A proponent of westernising Russia, Peter the Great, who established the city, originally named it Sankt-Pieter-Burch (Сан(к)т-Питер-Бурхъ) in Dutch manner and later its spelling was standardised as Sankt-Peterburg (Санкт-Петербу́ргъ;[a] the Russian name lacks the letter s between Peter and burg) under German influence. On 1 September 1914, after the outbreak of World War I, the Imperial government renamed the city Petrograd (Russian: Петрогра́д[a], IPA: [pʲɪtrɐˈgrat]), meaning "Peter's city", in order to expunge the German words Sankt and Burg. On 26 January 1924, shortly after the death of Vladimir Lenin, it was renamed to Leningrad (Russian: Ленингра́д, IPA: [lʲɪnʲɪnˈgrat]), meaning "Lenin's City". On 6 September 1991, the original name, Sankt-Peterburg, was returned by citywide referendum. Today, in English the city is known as "Saint Petersburg". Local residents often refer to the city by its shortened nickname, Piter (Russian: Пи́тер, IPA: [ˈpʲitʲɪr]).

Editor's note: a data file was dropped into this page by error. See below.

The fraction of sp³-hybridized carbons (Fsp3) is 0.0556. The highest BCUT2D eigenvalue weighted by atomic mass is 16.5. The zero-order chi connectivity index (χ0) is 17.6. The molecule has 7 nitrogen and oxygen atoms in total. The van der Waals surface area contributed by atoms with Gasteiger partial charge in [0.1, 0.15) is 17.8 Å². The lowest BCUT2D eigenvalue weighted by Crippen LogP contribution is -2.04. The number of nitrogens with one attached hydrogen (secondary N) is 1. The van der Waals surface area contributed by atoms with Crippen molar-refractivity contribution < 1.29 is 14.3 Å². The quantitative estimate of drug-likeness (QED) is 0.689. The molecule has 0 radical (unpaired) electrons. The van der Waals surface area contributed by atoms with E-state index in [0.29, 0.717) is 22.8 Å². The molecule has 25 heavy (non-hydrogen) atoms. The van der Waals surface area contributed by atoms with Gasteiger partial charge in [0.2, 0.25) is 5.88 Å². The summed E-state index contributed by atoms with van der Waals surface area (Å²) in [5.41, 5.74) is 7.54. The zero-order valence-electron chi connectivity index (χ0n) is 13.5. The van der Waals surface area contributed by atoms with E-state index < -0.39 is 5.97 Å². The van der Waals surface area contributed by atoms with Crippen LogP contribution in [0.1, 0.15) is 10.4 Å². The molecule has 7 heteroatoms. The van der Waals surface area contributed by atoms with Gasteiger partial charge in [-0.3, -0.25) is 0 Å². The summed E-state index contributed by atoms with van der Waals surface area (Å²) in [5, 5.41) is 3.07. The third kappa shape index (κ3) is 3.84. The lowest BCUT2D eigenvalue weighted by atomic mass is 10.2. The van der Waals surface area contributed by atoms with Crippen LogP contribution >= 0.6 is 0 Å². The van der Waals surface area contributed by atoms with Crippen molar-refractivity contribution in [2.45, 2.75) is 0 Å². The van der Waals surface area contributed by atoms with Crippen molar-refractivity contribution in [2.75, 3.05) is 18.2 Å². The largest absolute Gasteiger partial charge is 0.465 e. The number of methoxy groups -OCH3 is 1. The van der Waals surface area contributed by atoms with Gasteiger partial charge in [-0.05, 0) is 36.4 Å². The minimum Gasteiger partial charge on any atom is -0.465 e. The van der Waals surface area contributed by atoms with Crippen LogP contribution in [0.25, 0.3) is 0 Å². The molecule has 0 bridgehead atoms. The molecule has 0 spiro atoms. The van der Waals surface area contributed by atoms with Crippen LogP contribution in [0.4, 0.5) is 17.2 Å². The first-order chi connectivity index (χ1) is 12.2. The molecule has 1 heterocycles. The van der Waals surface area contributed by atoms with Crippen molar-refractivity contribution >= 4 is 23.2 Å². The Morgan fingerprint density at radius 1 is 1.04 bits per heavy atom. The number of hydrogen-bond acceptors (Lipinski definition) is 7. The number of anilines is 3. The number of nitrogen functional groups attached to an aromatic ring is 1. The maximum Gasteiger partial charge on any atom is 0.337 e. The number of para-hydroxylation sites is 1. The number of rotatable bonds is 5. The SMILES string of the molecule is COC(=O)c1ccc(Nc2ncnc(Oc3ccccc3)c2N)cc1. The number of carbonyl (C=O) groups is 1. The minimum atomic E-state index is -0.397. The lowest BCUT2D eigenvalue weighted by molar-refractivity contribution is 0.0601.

The city's traditional nicknames among Russians are the Window to the West and the Window to Europe. The northernmost metropolis in the world, St. Petersburg is often called the Venice of the North or Russian Venice due to its many water corridors, as the city is built on swamp and water. Furthermore, St. Petersburg has strongly European-inspired architecture and culture, which is combined with the city's Russian heritage. Another nickname of St. Petersburg is The City of White Nights because of a natural phenomenon which arises due to the closeness to the polar region and ensures that in summer the nights of the city do not get completely dark for a month. Just as Venice is associated with romance, in St. Petersburg the White Nights have a high value for couples in love.